Acclimatisation and ‘The Hat’…

29 May 12.   We met up at 1900 outside our 2* Hotel Sajama and hailed multiple taxi’s at 10 Boliviano’s per vehicle (£1= 10 B$) to ferry us down to a fabulous restaurant called La Comedie in central La Paz (Soppacacci). The Argentinian beef steaks with a choice of pepper, butter or roquefort sauce were devoured by the hungry team and washed down with carrafes of very palatable Bolivian wine. After the 180 B$ meal most took a taxi home to prep their kit for the treck which began the next morning. Alastair Nicol , Mike Mc Erlain , Rob Norris and Will Buxton struggled to find a taxi so ended upheaded in Mongo’s nightclub/ bar, the haunt of the young, professional Bolivian crowd who dance the night away to South American Salsa and Regetton hits. 3 Mojito’s later we were in the back of a taxi speeding across the city back to our hotel.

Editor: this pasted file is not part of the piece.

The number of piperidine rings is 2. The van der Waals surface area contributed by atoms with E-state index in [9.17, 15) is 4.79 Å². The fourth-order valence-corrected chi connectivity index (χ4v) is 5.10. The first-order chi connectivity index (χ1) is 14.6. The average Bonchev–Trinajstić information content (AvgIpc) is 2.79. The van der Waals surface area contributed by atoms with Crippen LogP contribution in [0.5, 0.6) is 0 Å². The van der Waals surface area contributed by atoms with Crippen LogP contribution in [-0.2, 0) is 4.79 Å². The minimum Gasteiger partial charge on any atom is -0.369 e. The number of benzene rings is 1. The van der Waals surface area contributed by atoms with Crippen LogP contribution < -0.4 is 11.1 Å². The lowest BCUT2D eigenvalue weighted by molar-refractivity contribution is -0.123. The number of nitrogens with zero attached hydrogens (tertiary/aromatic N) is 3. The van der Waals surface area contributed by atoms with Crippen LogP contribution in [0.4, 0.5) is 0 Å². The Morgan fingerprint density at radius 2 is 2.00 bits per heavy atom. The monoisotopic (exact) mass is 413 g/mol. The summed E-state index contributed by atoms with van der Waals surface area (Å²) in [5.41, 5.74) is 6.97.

The next day we all sat in the bus at 0800 ready for the trecking to begin. Mark Howley, the day before, had mistakenly expressed a desire to (for the purpose of base camp photos) write onto his buttocks “Hola Chicos”. For his poor Hispanic gender differentiation he was awarded “the hat” a multi coloured ditinctly unfashionable cap which was purchaced from an extremely touristy stall.

The group were well acclimatised with low Lake Louise and AMS (C) scores. Our observations had also shown some improvement with lower BP’s and heart rates and higher oxygen saturations. After a 3 hour drive, half of it down a dirt road, we arrived at 4200m and set off up a trail to a peak of 4600m. There were stunning views of Lake Titicaka behind us and the Cordeillera Real Oriental range towering ahead of us. We had a perfect view of Chachacomani, one of the mountains we hope to summit. We also glimpsed other peaks, some of which are unclimbed including Cola Juncko Huyo and Pica la Calzada and Pico Viluyos. The weather was perfect, hardly a cloud in the sky. As is to be expected, some members of the group found the altitude taxing. We all arrived safely and well, in staggered groups of 4, at base camp and immediately had observations, blood tests and an ECHO. That evening after a delicious rice and chicken supper cooked by our porters, we went to bed at around 2000 hrs for our first nights sleep beneath the incredibly bright southern stars of the Bolivian Andean Altiplane.

Will Buxton

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